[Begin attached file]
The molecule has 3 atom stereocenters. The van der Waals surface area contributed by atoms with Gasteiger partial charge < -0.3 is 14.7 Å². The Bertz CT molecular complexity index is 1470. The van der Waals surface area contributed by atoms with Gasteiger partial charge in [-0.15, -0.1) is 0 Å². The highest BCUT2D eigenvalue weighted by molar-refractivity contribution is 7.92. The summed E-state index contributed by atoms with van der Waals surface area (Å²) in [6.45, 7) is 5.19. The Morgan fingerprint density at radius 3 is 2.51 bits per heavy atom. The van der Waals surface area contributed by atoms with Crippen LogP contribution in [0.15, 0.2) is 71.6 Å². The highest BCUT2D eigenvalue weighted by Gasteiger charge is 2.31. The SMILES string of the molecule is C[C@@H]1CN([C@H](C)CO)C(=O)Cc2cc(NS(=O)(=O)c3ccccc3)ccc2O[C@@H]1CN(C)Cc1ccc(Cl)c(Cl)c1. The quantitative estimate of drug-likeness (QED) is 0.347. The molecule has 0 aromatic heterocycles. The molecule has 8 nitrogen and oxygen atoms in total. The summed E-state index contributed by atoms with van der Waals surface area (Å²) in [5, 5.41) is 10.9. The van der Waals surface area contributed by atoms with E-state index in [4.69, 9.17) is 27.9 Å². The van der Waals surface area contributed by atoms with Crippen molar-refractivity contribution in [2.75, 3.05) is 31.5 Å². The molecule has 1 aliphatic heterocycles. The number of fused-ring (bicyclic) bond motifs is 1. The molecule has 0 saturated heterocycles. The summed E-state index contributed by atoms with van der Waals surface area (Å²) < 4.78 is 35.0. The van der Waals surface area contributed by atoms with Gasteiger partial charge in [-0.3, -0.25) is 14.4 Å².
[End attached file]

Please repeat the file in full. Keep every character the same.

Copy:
The molecule has 3 atom stereocenters. The van der Waals surface area contributed by atoms with Gasteiger partial charge < -0.3 is 14.7 Å². The Bertz CT molecular complexity index is 1470. The van der Waals surface area contributed by atoms with Gasteiger partial charge in [-0.15, -0.1) is 0 Å². The highest BCUT2D eigenvalue weighted by molar-refractivity contribution is 7.92. The summed E-state index contributed by atoms with van der Waals surface area (Å²) in [6.45, 7) is 5.19. The Morgan fingerprint density at radius 3 is 2.51 bits per heavy atom. The van der Waals surface area contributed by atoms with Crippen LogP contribution in [0.15, 0.2) is 71.6 Å². The highest BCUT2D eigenvalue weighted by Gasteiger charge is 2.31. The SMILES string of the molecule is C[C@@H]1CN([C@H](C)CO)C(=O)Cc2cc(NS(=O)(=O)c3ccccc3)ccc2O[C@@H]1CN(C)Cc1ccc(Cl)c(Cl)c1. The quantitative estimate of drug-likeness (QED) is 0.347. The molecule has 0 aromatic heterocycles. The molecule has 8 nitrogen and oxygen atoms in total. The summed E-state index contributed by atoms with van der Waals surface area (Å²) in [5, 5.41) is 10.9. The van der Waals surface area contributed by atoms with E-state index in [4.69, 9.17) is 27.9 Å². The van der Waals surface area contributed by atoms with Crippen molar-refractivity contribution in [2.75, 3.05) is 31.5 Å². The molecule has 1 aliphatic heterocycles. The number of fused-ring (bicyclic) bond motifs is 1. The molecule has 0 saturated heterocycles. The summed E-state index contributed by atoms with van der Waals surface area (Å²) < 4.78 is 35.0. The van der Waals surface area contributed by atoms with Gasteiger partial charge in [-0.3, -0.25) is 14.4 Å².